If you’re about to have a baby, you may be overwhelmed with fears about breastfeeding. “What if I don’t make enough milk?” cycles through your brain, along with “What if I can’t handle breastfeeding?”
“New moms always ask about making enough milk,” said Katie Glass, a maternity nurse at TriHealth’s Bethesda North Hospital. “Many don’t know how little a newborn’s stomach can hold.”
“When babies are born, their stomachs start out the size of a maraschino cherry for at least two days, then they go up to the size of a walnut,” Glass said. “Just a little swallow of colostrum can fill up their little cherry bellies, and it’s full of nutrients.”
A mother’s colostrum — a sticky, yellow liquid secreted from the breast — is present for 2-5 days after birth, according to the American Pregnancy Association.
If new moms worry about their babies not eating much for the first day or so, consider that “before birth baby never feels hunger as he is fed constantly via the placenta,” according to the La Leche League. And, with a stomach full of amniotic fluid, your newborn may take a while to get interested in the breast.
Glass said it’s also normal for a newborn to be too worn out to eat after delivery.
“Some babies will only be awake for two hours, and then you can’t get them to breastfeed for the entire full first day, but that’s OK,” she said.
A mother’s milk usually comes in three to five days after delivery. By then, that cherry-sized belly will have stretched to a ping-pong ball, and your baby will be able to accommodate more milk.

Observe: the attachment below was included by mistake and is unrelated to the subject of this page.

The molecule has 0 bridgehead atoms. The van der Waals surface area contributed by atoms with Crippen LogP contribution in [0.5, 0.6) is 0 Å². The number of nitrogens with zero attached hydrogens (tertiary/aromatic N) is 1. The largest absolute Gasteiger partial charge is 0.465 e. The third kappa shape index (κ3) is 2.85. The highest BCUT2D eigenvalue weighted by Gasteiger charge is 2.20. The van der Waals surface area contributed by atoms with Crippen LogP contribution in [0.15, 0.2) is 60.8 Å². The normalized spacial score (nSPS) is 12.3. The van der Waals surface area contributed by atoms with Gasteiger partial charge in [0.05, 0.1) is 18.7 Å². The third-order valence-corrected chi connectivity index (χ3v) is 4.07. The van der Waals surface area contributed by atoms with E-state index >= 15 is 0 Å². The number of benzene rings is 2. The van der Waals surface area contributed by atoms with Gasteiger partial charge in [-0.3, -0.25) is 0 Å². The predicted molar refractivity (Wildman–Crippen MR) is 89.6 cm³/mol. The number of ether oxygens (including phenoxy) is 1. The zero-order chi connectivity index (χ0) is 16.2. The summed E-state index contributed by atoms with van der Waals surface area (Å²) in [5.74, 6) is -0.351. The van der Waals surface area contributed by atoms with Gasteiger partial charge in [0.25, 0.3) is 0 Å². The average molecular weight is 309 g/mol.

Easing Transition Through Early Education
When the team at TriHealth’s Associates in OB-GYN looked for ways to support new mothers wishing to breastfeed, they realized they could do more in the months before delivery, rather than two to three days after birth.
“We were asking ourselves, ‘Why are all the nurses and lactation consultants struggling in helping moms learn to breastfeed?’” said Melody Blume, a Registered Medical Assistant and the Back Office Coordinator for Associates in OB-GYN. “It’s because they’re only with the patients for two days, maybe, after delivery.”
Blume said they realized they had a chance to educate and support moms for months before delivery, so they created a breastfeeding initiative and, in April 2019, launched the pilot program.
“It makes more sense that we should be doing this on the front end,” Blume said. “It was an ‘Aha!’ moment.”
Since April, the Associates in OB-GYN team has educated hundreds of prospective new mothers, and Blume said the results are trickling in.
“Those patients who were 20 weeks along in April are coming due,” she said. “The lactation consultants have seen a rise in patients reaching out to them from our group. We’re waiting to see now through labor and delivery, to see if some of our patients will exclusively breastfeed. It’s looking really promising.”
Blume encourages new mothers to go into breastfeeding with their eyes wide open.
“Breastfeeding is going to be different for everybody,” she said. “Somebody’s milk is just coming in like crazy, and maybe someone else’s comes in more slowly. You are an individual, and it’s not a one-way street for everybody. Be prepared for bumps in the road.”
Also, if breastfeeding isn’t right for you — whether it’s a matter of choice or milk supply — both Blume and Glass are quick to alleviate any mom guilt on the matter.
“Feeding your baby is the number one priority, whether bottle or breast,” Glass said. “We’re here to support them and help them and make sure their baby is safe. We won’t let their baby starve.”
If you are pregnant and looking for prenatal care or support for breastfeeding, contact TriHealth for more information.